Being proactive. This is the first piece of the parenting plan we highlight in Because They Waited. It is so, so important! Picture a small sticky spot on the floor. If not cleaned up, it gets tracked around, dirt and gunk sticks to it and before long it’s just a bigger mess! Same goes with issues that our kids have. Most kids don’t come home severely impacted by their early months or years in less than optimal care–they come home with mild to moderate effects. And yet, if we procrastinate parenting to those issues in a concerted manner, those issues usually just get bigger. The look of them may change, but it’s often the same core issue just making a bigger mess.
She is the proud mommy to little 6-year-old C. who came home from China when she was about 2 years old or so. Their family was eating dinner the other night after a rough day and my friend could just see that C. was “in a mood” and really struggling to keep it together. At some point during dinner, C. asked her mama, “Do you know how some people feed their babies like an airplane?” (referring to zooming a spoonful of food toward the baby like it’s an airplane while feeding them) C. went on to ask, “Do you think you could feed me like that?” and dinner was finished with my friend feeding her big-little girl like an airplane. My friend went on to tell me that as she was feeding her daughter, she could just see the tension from the day melt out of C.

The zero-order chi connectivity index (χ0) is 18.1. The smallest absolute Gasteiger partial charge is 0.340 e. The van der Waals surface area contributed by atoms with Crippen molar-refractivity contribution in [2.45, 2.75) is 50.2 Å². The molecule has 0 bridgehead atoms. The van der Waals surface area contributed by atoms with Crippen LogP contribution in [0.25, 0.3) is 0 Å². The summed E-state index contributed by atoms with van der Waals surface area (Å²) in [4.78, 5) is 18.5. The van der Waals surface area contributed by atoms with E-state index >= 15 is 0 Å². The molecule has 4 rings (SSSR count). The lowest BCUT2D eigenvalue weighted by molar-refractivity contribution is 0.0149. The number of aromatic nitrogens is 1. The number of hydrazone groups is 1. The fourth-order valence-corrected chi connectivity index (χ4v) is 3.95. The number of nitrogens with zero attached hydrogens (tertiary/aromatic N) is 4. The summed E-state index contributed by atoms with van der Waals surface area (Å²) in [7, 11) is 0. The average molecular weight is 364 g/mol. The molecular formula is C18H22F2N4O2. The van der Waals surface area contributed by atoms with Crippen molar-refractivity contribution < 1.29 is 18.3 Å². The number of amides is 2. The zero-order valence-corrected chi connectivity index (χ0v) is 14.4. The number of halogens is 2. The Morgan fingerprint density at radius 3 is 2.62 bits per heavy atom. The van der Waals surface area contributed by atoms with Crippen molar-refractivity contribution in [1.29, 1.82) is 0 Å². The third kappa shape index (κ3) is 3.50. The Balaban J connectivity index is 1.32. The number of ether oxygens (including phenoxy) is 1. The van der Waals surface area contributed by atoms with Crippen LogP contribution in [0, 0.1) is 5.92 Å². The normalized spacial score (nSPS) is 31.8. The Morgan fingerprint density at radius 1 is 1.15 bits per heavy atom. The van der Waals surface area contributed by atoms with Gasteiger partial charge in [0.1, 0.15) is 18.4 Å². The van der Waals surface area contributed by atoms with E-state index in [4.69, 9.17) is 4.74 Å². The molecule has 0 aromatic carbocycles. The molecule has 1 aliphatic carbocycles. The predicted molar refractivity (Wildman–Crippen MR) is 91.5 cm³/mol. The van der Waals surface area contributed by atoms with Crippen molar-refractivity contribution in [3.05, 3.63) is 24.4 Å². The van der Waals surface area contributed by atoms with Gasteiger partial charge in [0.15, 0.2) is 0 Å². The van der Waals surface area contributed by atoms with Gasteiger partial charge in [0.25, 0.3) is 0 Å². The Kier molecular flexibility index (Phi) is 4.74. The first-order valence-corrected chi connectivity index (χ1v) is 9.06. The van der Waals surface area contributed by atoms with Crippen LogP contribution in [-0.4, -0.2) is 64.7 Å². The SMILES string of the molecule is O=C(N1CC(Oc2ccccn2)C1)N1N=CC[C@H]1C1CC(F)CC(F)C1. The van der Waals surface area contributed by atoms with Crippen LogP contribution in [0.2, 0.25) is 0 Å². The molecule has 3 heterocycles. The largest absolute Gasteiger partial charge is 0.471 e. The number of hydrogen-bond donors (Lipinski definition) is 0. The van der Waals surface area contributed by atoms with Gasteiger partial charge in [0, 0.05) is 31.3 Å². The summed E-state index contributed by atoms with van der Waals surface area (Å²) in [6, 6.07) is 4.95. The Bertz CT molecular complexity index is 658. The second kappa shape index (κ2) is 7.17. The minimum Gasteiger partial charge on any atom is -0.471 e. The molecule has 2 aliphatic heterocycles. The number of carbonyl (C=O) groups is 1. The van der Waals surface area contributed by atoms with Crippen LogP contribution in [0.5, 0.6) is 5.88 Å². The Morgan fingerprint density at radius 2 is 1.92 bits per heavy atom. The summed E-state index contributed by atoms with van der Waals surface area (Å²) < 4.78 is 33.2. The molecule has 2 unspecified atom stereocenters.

What a beautiful example of re-parenting and of a child who is learning to rely on their parent to help them regulate their emotions! Imagine if my friend was less in tune with her daughter (or didn’t have the knowledge to know what C. was really asking for) and had instead told her to feed herself like a big girl. They both would have missed out on a great opportunity to teach and learn trust, self-regulation and attunement.
How is your child asking for you to connect and parent them in a close, attuned manner?
Katie’s “The Best Way to Struggle” post got me thinking about discipline responses and how the words we choose when interacting with our kids can help us to “struggle together” or “struggle against” our child. I think responses that help us “struggle together” towards success have some common elements.
- They are focused on the present and future.
- They are stated as positively as possible